Lawrence Berkeley National Laboratory
Use of Plasmon Coupling to Reveal the Dynamics of DNA Bending and Cleavage by Single EcoRV
- Author(s): Reinhard, Bjorn
- Sheikholeslami, Sassan
- Mastroianni, Alexander
- Alivisatos, A. Paul
- Liphardt, Jan
- et al.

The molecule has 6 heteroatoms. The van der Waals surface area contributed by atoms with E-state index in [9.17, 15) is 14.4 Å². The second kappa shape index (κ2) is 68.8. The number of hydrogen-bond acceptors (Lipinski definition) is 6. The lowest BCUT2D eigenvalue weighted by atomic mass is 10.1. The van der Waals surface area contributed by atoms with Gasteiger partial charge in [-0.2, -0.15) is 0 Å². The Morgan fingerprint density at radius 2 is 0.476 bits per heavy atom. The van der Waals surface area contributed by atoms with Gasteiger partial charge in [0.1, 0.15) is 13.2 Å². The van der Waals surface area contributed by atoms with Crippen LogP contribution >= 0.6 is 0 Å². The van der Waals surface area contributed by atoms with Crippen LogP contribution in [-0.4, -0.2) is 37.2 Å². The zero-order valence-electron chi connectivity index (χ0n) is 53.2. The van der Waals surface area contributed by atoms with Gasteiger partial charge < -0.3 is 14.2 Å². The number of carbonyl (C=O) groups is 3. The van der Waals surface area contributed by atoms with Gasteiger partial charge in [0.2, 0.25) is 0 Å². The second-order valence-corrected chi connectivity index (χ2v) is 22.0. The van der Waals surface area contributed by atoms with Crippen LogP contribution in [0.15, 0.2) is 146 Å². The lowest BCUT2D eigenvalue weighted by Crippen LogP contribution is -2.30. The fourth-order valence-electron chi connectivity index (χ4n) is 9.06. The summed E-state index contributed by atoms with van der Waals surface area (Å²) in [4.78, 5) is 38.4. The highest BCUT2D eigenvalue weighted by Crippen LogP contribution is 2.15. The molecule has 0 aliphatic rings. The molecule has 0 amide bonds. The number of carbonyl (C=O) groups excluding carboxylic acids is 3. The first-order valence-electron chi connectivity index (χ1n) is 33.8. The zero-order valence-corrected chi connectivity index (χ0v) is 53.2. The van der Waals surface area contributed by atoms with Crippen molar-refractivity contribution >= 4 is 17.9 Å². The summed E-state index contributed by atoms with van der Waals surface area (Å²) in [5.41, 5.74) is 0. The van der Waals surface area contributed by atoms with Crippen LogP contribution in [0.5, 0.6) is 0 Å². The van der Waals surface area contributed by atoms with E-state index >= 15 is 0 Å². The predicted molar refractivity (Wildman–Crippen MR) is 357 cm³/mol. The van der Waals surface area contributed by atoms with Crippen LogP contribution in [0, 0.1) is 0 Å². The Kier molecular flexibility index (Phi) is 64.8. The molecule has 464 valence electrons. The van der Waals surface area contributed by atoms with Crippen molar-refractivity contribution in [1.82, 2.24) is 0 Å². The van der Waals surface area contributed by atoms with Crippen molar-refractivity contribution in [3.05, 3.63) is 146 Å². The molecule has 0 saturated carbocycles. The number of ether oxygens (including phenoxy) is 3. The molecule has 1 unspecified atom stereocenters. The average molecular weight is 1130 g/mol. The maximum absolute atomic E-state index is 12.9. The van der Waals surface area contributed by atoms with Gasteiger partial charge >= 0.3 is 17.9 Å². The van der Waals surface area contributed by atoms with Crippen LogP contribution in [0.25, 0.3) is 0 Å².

Pairs of Au nanoparticles have recently been proposed as plasmon rulers based on the dependence of their light scattering on the interparticle distance. Preliminary work has suggested that plasmon rulers can be used to measure and monitor dynamic distance changes over the 1 to 100nm length scale in biology. Here, we substantiate that plasmon rulers can be used to effectively measure dynamical biophysical processes by applying the ruler to a system that has been investigated extensively using ensemble kinetic measurements: the cleavage of DNA by the restriction enzyme EcoRV. Temporal resolutions of up to 240 Hz were obtained, and the end-to-end extension of up to 1000 individual dsDNA enzyme substrates could be monitored in parallel for hours. The single molecule cleavage trajectories acquired here agree well with values obtained in bulk through other methods, and confirm well-known features of the cleavage process, such as the fact that the DNA is bent prior to cleavage. New dynamical information is revealed as well, for instance, the degree of softening of the DNA just prior to cleavage. The unlimited life time, high temporal resolution, and high signal/noise make the plasmon ruler an excellent tool for studying macromolecular assemblies and conformational changes at the single molecule level.